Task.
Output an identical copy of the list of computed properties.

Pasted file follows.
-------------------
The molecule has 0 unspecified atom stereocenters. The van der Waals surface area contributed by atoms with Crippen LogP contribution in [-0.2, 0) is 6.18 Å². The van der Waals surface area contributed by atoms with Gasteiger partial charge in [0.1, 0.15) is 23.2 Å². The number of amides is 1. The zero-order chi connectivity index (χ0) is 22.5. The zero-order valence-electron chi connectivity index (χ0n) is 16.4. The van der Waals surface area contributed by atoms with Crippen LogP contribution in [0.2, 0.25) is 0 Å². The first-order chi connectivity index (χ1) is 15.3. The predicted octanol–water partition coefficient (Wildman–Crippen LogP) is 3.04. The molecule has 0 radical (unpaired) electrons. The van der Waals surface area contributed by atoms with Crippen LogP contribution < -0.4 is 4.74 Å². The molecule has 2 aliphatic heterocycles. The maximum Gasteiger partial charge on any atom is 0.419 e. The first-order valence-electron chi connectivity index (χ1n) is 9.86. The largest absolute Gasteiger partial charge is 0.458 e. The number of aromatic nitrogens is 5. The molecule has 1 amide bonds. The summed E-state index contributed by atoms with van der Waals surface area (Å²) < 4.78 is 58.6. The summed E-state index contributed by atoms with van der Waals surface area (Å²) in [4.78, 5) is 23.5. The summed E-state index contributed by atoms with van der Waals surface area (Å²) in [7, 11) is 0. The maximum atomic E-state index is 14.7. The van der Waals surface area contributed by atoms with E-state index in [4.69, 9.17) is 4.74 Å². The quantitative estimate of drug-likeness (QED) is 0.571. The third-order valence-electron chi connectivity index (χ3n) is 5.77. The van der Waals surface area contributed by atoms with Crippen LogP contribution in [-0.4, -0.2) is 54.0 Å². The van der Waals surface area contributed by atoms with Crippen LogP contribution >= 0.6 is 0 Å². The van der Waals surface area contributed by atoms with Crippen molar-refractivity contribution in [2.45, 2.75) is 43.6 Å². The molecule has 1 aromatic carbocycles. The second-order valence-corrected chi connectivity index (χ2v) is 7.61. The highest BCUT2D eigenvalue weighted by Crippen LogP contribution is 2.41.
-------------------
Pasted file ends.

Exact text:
The molecule has 0 unspecified atom stereocenters. The van der Waals surface area contributed by atoms with Crippen LogP contribution in [-0.2, 0) is 6.18 Å². The van der Waals surface area contributed by atoms with Gasteiger partial charge in [0.1, 0.15) is 23.2 Å². The number of amides is 1. The zero-order chi connectivity index (χ0) is 22.5. The zero-order valence-electron chi connectivity index (χ0n) is 16.4. The van der Waals surface area contributed by atoms with Crippen LogP contribution in [0.2, 0.25) is 0 Å². The first-order chi connectivity index (χ1) is 15.3. The predicted octanol–water partition coefficient (Wildman–Crippen LogP) is 3.04. The molecule has 0 radical (unpaired) electrons. The van der Waals surface area contributed by atoms with Crippen LogP contribution < -0.4 is 4.74 Å². The molecule has 2 aliphatic heterocycles. The maximum Gasteiger partial charge on any atom is 0.419 e. The first-order valence-electron chi connectivity index (χ1n) is 9.86. The largest absolute Gasteiger partial charge is 0.458 e. The number of aromatic nitrogens is 5. The molecule has 1 amide bonds. The summed E-state index contributed by atoms with van der Waals surface area (Å²) < 4.78 is 58.6. The summed E-state index contributed by atoms with van der Waals surface area (Å²) in [4.78, 5) is 23.5. The summed E-state index contributed by atoms with van der Waals surface area (Å²) in [7, 11) is 0. The maximum atomic E-state index is 14.7. The van der Waals surface area contributed by atoms with E-state index in [4.69, 9.17) is 4.74 Å². The quantitative estimate of drug-likeness (QED) is 0.571. The third-order valence-electron chi connectivity index (χ3n) is 5.77. The van der Waals surface area contributed by atoms with Crippen LogP contribution in [-0.4, -0.2) is 54.0 Å². The van der Waals surface area contributed by atoms with Crippen LogP contribution >= 0.6 is 0 Å². The van der Waals surface area contributed by atoms with Crippen molar-refractivity contribution in [2.45, 2.75) is 43.6 Å². The molecule has 1 aromatic carbocycles. The second-order valence-corrected chi connectivity index (χ2v) is 7.61. The highest BCUT2D eigenvalue weighted by Crippen LogP contribution is 2.41.